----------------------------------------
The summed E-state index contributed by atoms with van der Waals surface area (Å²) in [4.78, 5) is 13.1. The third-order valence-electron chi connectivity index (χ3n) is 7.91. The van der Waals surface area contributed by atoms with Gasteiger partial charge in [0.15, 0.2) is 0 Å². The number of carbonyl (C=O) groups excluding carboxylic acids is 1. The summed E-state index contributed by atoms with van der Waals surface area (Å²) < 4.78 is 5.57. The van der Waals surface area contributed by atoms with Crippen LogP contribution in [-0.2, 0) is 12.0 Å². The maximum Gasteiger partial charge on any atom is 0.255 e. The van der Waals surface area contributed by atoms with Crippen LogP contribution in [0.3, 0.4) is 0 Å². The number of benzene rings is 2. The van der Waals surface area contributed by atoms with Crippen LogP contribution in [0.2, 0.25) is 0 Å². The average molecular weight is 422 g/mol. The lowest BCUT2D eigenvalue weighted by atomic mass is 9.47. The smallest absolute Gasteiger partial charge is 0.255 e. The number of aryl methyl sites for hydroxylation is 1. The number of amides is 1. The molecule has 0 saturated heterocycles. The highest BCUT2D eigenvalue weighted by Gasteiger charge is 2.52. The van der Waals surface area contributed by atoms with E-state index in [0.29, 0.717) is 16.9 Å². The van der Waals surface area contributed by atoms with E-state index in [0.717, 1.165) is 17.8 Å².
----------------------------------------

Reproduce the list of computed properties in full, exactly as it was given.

The summed E-state index contributed by atoms with van der Waals surface area (Å²) in [4.78, 5) is 13.1. The third-order valence-electron chi connectivity index (χ3n) is 7.91. The van der Waals surface area contributed by atoms with Gasteiger partial charge in [0.15, 0.2) is 0 Å². The number of carbonyl (C=O) groups excluding carboxylic acids is 1. The summed E-state index contributed by atoms with van der Waals surface area (Å²) < 4.78 is 5.57. The van der Waals surface area contributed by atoms with Crippen LogP contribution in [-0.2, 0) is 12.0 Å². The maximum Gasteiger partial charge on any atom is 0.255 e. The van der Waals surface area contributed by atoms with Crippen LogP contribution in [0.3, 0.4) is 0 Å². The number of benzene rings is 2. The van der Waals surface area contributed by atoms with Crippen LogP contribution in [0.2, 0.25) is 0 Å². The average molecular weight is 422 g/mol. The lowest BCUT2D eigenvalue weighted by atomic mass is 9.47. The smallest absolute Gasteiger partial charge is 0.255 e. The number of aryl methyl sites for hydroxylation is 1. The number of amides is 1. The molecule has 0 saturated heterocycles. The highest BCUT2D eigenvalue weighted by Gasteiger charge is 2.52. The van der Waals surface area contributed by atoms with E-state index in [0.29, 0.717) is 16.9 Å². The van der Waals surface area contributed by atoms with E-state index in [0.717, 1.165) is 17.8 Å².